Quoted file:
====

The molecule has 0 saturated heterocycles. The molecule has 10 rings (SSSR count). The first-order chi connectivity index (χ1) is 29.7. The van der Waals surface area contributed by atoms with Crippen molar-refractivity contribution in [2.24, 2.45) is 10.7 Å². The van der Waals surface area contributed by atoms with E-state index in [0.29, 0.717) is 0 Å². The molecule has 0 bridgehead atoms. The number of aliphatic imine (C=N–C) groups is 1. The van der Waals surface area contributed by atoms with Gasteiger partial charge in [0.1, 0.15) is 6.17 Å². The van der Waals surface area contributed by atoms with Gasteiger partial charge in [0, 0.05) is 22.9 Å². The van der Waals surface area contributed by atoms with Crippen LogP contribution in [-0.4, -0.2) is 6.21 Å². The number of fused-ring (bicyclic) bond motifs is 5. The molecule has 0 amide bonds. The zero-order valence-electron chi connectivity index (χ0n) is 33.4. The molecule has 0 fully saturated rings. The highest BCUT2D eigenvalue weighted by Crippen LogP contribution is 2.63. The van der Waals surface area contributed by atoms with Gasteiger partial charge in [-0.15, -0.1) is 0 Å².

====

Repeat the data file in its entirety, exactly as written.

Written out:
The molecule has 0 saturated heterocycles. The molecule has 10 rings (SSSR count). The first-order chi connectivity index (χ1) is 29.7. The van der Waals surface area contributed by atoms with Crippen molar-refractivity contribution in [2.24, 2.45) is 10.7 Å². The van der Waals surface area contributed by atoms with E-state index in [0.29, 0.717) is 0 Å². The molecule has 0 bridgehead atoms. The number of aliphatic imine (C=N–C) groups is 1. The van der Waals surface area contributed by atoms with Gasteiger partial charge in [0.1, 0.15) is 6.17 Å². The van der Waals surface area contributed by atoms with Gasteiger partial charge in [0, 0.05) is 22.9 Å². The van der Waals surface area contributed by atoms with Crippen LogP contribution in [-0.4, -0.2) is 6.21 Å². The number of fused-ring (bicyclic) bond motifs is 5. The molecule has 0 amide bonds. The zero-order valence-electron chi connectivity index (χ0n) is 33.4. The molecule has 0 fully saturated rings. The highest BCUT2D eigenvalue weighted by Crippen LogP contribution is 2.63. The van der Waals surface area contributed by atoms with Gasteiger partial charge in [-0.15, -0.1) is 0 Å².